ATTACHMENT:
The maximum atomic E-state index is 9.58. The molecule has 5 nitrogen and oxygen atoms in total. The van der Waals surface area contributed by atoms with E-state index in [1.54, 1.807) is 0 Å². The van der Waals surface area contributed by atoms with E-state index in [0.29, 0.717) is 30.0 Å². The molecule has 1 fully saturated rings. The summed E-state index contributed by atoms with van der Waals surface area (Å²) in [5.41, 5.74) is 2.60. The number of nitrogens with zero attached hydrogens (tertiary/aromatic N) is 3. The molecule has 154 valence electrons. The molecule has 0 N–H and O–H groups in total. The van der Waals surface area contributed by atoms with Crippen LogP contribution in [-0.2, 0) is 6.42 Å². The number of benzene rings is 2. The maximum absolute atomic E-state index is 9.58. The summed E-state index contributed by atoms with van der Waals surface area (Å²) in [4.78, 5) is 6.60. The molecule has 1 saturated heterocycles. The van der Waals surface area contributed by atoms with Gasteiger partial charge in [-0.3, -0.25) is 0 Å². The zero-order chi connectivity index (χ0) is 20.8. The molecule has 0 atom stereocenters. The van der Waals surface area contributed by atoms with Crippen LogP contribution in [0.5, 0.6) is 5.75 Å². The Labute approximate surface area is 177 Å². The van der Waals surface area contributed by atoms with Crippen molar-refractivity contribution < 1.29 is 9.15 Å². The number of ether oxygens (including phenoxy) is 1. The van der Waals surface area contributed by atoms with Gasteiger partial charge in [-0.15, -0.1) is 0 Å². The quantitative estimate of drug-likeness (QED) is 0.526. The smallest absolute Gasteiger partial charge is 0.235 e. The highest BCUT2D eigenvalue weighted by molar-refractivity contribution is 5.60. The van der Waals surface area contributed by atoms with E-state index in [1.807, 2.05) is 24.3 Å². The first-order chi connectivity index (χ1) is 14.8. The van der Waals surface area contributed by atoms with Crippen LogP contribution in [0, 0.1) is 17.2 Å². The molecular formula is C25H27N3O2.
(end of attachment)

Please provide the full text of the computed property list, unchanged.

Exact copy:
The maximum atomic E-state index is 9.58. The molecule has 5 nitrogen and oxygen atoms in total. The van der Waals surface area contributed by atoms with E-state index in [1.54, 1.807) is 0 Å². The van der Waals surface area contributed by atoms with E-state index in [0.29, 0.717) is 30.0 Å². The molecule has 1 fully saturated rings. The summed E-state index contributed by atoms with van der Waals surface area (Å²) in [5.41, 5.74) is 2.60. The number of nitrogens with zero attached hydrogens (tertiary/aromatic N) is 3. The molecule has 154 valence electrons. The molecule has 0 N–H and O–H groups in total. The van der Waals surface area contributed by atoms with Crippen LogP contribution in [-0.2, 0) is 6.42 Å². The number of benzene rings is 2. The maximum absolute atomic E-state index is 9.58. The summed E-state index contributed by atoms with van der Waals surface area (Å²) in [4.78, 5) is 6.60. The molecule has 1 saturated heterocycles. The van der Waals surface area contributed by atoms with Gasteiger partial charge in [-0.3, -0.25) is 0 Å². The zero-order chi connectivity index (χ0) is 20.8. The molecule has 0 atom stereocenters. The van der Waals surface area contributed by atoms with Crippen LogP contribution in [0.5, 0.6) is 5.75 Å². The Labute approximate surface area is 177 Å². The van der Waals surface area contributed by atoms with Crippen molar-refractivity contribution < 1.29 is 9.15 Å². The number of ether oxygens (including phenoxy) is 1. The van der Waals surface area contributed by atoms with Gasteiger partial charge in [-0.15, -0.1) is 0 Å². The quantitative estimate of drug-likeness (QED) is 0.526. The smallest absolute Gasteiger partial charge is 0.235 e. The highest BCUT2D eigenvalue weighted by molar-refractivity contribution is 5.60. The van der Waals surface area contributed by atoms with E-state index in [1.807, 2.05) is 24.3 Å². The first-order chi connectivity index (χ1) is 14.8. The van der Waals surface area contributed by atoms with Crippen LogP contribution in [0, 0.1) is 17.2 Å². The molecular formula is C25H27N3O2.